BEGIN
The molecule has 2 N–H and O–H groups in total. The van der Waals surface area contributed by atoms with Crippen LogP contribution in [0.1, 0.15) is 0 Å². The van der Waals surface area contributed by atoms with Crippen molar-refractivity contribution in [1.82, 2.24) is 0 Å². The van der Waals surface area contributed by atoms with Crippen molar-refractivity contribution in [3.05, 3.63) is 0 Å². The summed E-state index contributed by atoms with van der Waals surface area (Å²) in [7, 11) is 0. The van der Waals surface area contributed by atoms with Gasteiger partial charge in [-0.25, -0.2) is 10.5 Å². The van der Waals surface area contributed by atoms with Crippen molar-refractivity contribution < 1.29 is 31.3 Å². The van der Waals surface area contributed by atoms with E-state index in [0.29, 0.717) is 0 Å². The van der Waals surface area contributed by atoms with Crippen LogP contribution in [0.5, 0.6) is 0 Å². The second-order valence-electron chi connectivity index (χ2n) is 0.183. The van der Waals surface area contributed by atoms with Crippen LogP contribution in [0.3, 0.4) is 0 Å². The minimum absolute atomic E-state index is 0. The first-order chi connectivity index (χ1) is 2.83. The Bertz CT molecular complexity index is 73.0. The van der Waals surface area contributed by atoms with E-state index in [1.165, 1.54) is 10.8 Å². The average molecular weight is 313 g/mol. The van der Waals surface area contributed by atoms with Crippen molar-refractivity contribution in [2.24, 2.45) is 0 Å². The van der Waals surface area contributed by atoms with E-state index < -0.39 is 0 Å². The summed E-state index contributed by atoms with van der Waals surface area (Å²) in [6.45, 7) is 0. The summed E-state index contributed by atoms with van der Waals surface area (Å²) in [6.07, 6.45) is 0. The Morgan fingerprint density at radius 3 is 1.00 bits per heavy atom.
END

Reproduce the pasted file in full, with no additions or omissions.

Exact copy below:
The molecule has 2 N–H and O–H groups in total. The van der Waals surface area contributed by atoms with Crippen LogP contribution in [0.1, 0.15) is 0 Å². The van der Waals surface area contributed by atoms with Crippen molar-refractivity contribution in [1.82, 2.24) is 0 Å². The van der Waals surface area contributed by atoms with Crippen molar-refractivity contribution in [3.05, 3.63) is 0 Å². The summed E-state index contributed by atoms with van der Waals surface area (Å²) in [7, 11) is 0. The van der Waals surface area contributed by atoms with Gasteiger partial charge in [-0.25, -0.2) is 10.5 Å². The van der Waals surface area contributed by atoms with Crippen molar-refractivity contribution < 1.29 is 31.3 Å². The van der Waals surface area contributed by atoms with E-state index in [0.29, 0.717) is 0 Å². The van der Waals surface area contributed by atoms with Crippen LogP contribution in [0.5, 0.6) is 0 Å². The second-order valence-electron chi connectivity index (χ2n) is 0.183. The van der Waals surface area contributed by atoms with Crippen LogP contribution in [0.3, 0.4) is 0 Å². The minimum absolute atomic E-state index is 0. The first-order chi connectivity index (χ1) is 2.83. The Bertz CT molecular complexity index is 73.0. The van der Waals surface area contributed by atoms with E-state index in [1.165, 1.54) is 10.8 Å². The average molecular weight is 313 g/mol. The van der Waals surface area contributed by atoms with Crippen molar-refractivity contribution in [2.24, 2.45) is 0 Å². The van der Waals surface area contributed by atoms with E-state index < -0.39 is 0 Å². The summed E-state index contributed by atoms with van der Waals surface area (Å²) in [6.45, 7) is 0. The summed E-state index contributed by atoms with van der Waals surface area (Å²) in [6.07, 6.45) is 0. The Morgan fingerprint density at radius 3 is 1.00 bits per heavy atom.